In an executive session with the Siletz Valley School Board on Oct. 18, the board voted to hire an attorney and launch an investigation into the complaints filed against Jackson, according to Worman.
Worman said that although the complaints range back to a few months ago, the board is only now getting around to addressing many of them, in part because some of the people involved were out on family medical leave. He said the latest complaints related to the walkout sparked a new sense of urgency.
“One complaint is basically that the leadership of the school is negligent in the way that they responded to the youth on this walkout for Indigenous Peoples’ Day,” Worman said. “And that’s kind of the one that put us in this position where it was time to call an attorney and figure out who’s doing what right and who’s not.”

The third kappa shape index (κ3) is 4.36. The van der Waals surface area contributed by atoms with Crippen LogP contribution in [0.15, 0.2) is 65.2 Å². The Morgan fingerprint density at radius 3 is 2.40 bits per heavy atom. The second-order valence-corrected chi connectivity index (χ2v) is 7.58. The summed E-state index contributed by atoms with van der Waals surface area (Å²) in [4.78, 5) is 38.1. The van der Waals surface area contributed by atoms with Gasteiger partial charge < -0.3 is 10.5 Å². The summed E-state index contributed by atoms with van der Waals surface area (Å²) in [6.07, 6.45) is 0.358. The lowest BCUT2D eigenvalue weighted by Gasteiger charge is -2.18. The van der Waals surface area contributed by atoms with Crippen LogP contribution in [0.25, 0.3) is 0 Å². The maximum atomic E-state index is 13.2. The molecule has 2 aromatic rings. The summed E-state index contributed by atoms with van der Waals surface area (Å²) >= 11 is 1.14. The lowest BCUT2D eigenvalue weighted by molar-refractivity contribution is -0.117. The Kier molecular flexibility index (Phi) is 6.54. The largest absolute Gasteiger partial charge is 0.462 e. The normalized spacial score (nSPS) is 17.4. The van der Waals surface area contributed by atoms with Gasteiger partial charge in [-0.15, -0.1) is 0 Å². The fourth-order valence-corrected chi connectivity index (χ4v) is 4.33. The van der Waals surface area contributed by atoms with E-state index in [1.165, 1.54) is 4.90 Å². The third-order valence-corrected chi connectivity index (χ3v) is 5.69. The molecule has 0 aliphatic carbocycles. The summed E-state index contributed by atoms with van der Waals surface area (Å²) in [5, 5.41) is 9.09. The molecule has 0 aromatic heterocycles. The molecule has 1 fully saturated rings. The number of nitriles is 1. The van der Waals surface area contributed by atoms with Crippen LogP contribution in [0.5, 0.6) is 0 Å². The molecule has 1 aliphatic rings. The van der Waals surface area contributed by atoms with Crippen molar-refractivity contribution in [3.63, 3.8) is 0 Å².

Richard Canales, high school social studies teacher and senior advisor at Siletz Valley School, has filed and been involved with multiple complaints against Jackson. He filed his most recent complaint in August, relating to the principal’s “hostility and lack of responsiveness in planning the 2023-2024 class schedule,” according to Canales’ complaint.
In another incident in May 2023, a parent filed a complaint against Jackson that involved her treatment of a student in Canales’ class. The board reviewed this complaint, but Canales said the board mishandled the situation.
While visiting Canales’ classroom May 1 last year, a student was on their phone. According to Canales’ complaint, Jackson got intimidatingly near the student’s face and yelled at them to put away their phone.